[ Callimico goeldii ]
||8.5 to 9 inches
||10 to 12.8 inches
14.1 to 18.9 ounces
||insects, spiders, lizards, frogs, fruits, and fungus
||commercially prepared canned "marmoset diet," steamed sweet potatoes, carrots, green beans, cucumber, apple, banana, papaya, grapes, hardboiled eggs, peanuts, mealworms, crickets
||sparsely distributed in eastern Peru, eastern Ecuador, western Brazil, Colombia, and Bolivia
||tropical forest with a heavy shrub-layer, swamps, and moist areas next to rivers and streams
A Monkey with a Mystery
Hard to find
Small, elusive, and sparsely distributed, callimicos are difficult to observe in the wild. These primates inhabit the dense forests of the upper Amazon River basin. With black to brownish-black fur, they are the darkest of all the primates in the tamarin and marmoset family. They have thick, soft, fur with a short mane atop the head, and jaw-whiskers on each side of the face. Callimico have broad hands with short fingers. They don't put their hands or fingers into crevices to forage for insects. Instead, they employ a “pounce and grab” technique for catching insects..
It’s in the numbers
So what is the mystery about callimicos? It is how they are related to the rest of the marmosets and tamarins. Callimicos share many traits with these other small monkeys. But the tiny callimicos have a couple of big differences that some scientists think set them distinctly apart from their tamarin and marmoset relatives. Callimicos have three molar teeth, while other tamarins and marmosets have just two. Another difference is that callimicos give birth to a single baby, while tamarins and marmosets usually give birth to two. What is the big deal about these small number differences?
Well, scientists now think that callimicos will soon ("soon" being thousands of years in the evolutionary time frame!) have only two molars like the other members of the family. It is thought that these primates are all in the middle of becoming smaller over time—they are adapting to better hunt their tiny, crevice-loving prey, insects. Because molars are good for grinding tough vegetation, and tamarins and marmosets no longer eat vegetation, they have lost their third molars. Experts suspect that callimicos will lose theirs too...but it is happening a little more slowly. That is the best answer science can come up with to explain the differences—at least for now.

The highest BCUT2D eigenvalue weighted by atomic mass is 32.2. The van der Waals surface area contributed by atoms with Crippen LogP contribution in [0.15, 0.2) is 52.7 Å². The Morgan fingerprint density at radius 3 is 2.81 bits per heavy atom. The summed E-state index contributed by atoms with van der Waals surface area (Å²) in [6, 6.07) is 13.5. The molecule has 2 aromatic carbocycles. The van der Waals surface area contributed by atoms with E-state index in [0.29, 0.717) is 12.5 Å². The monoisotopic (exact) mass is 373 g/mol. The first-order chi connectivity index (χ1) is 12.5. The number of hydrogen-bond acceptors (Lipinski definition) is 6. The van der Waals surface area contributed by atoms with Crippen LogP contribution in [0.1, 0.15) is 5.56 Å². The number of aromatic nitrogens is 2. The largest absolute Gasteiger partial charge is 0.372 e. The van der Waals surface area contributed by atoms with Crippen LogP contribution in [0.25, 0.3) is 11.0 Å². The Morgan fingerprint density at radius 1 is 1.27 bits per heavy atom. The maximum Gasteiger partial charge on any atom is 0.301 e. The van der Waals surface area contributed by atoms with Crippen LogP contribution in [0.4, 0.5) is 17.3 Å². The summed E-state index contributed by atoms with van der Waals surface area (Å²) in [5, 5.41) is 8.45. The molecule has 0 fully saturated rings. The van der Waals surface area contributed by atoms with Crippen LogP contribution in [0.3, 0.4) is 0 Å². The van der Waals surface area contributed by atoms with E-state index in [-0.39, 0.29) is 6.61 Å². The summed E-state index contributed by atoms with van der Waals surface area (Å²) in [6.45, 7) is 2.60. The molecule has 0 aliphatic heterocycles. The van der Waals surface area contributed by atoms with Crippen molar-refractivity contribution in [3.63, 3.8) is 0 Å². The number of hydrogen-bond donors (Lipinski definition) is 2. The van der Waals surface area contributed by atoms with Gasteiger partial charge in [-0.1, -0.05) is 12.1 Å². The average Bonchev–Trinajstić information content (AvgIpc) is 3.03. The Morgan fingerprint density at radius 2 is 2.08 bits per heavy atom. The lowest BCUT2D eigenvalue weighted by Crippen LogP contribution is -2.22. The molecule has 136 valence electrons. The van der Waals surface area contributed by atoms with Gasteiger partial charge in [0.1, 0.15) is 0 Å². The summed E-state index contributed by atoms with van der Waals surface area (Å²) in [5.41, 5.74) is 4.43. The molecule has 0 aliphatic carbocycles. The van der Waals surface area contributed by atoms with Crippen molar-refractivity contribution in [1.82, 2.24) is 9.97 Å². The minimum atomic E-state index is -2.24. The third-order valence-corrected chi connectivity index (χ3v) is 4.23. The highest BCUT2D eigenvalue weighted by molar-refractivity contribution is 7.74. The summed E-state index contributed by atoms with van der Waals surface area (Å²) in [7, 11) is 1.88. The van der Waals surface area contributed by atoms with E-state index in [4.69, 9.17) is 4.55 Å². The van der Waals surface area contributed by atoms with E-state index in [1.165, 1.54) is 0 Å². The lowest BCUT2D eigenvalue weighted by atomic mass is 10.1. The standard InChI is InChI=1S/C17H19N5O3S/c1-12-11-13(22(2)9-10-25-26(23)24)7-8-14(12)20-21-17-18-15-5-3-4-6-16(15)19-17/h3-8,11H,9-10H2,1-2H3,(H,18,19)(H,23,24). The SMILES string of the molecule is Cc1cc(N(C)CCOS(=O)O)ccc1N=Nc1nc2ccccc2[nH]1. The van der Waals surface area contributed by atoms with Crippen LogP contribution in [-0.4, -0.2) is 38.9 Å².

Groups of as many as 12 individual callimicos have been documented in the wild, some of which have had two adult males and three adult females with some subadults, juveniles, and more than one infant. A callimico troop is tightly bound. They rarely venture farther than 50 feet from other members of the troop. A troop stays in contact visually—they have excellent eyesight—and by calling to each other. Nearly 40 different types of vocalizations have been identified, some which keep the troop together, and others that warn of danger. A callimico out of sight or call-range from its troop is in real danger of being eaten by a predator. Snakes, cats, and birds of prey all will make a meal of this pint-sized primate.
Callimicos sleep in the lower part of the forest, usually below the 16-foot level, but they sometimes forage on the ground. Fruit and fungi are also very important components of the die and they will climb as high as 100 feet to dine on fruit. When some animals are threatened they take to the trees and climb as high as they can. Callimicos, on the other hand, bolt downwards when there is danger to hide among the lower branches, vines, roots, and shrubs.
Callimicos at Brookfield Zoo
Callilmicos can be found near the walkway in Tropic World: South America. Brookfield Zoo participates in the Callimico Species Survival Plan (SSP), a team effort between zoos that carefully plans the breeding of callimicos. The SSP Coordinator for callimico is Mark Warneke, who works at the Animal Hospital at Brookfield Zoo, and he is also the International Studbook Keeper for callimico.
In 2008 Brookfield Zoo was awarded the prestigious Bean Award from the Association of Zoos & Aquariums (AZA) for our long-term work with callimico.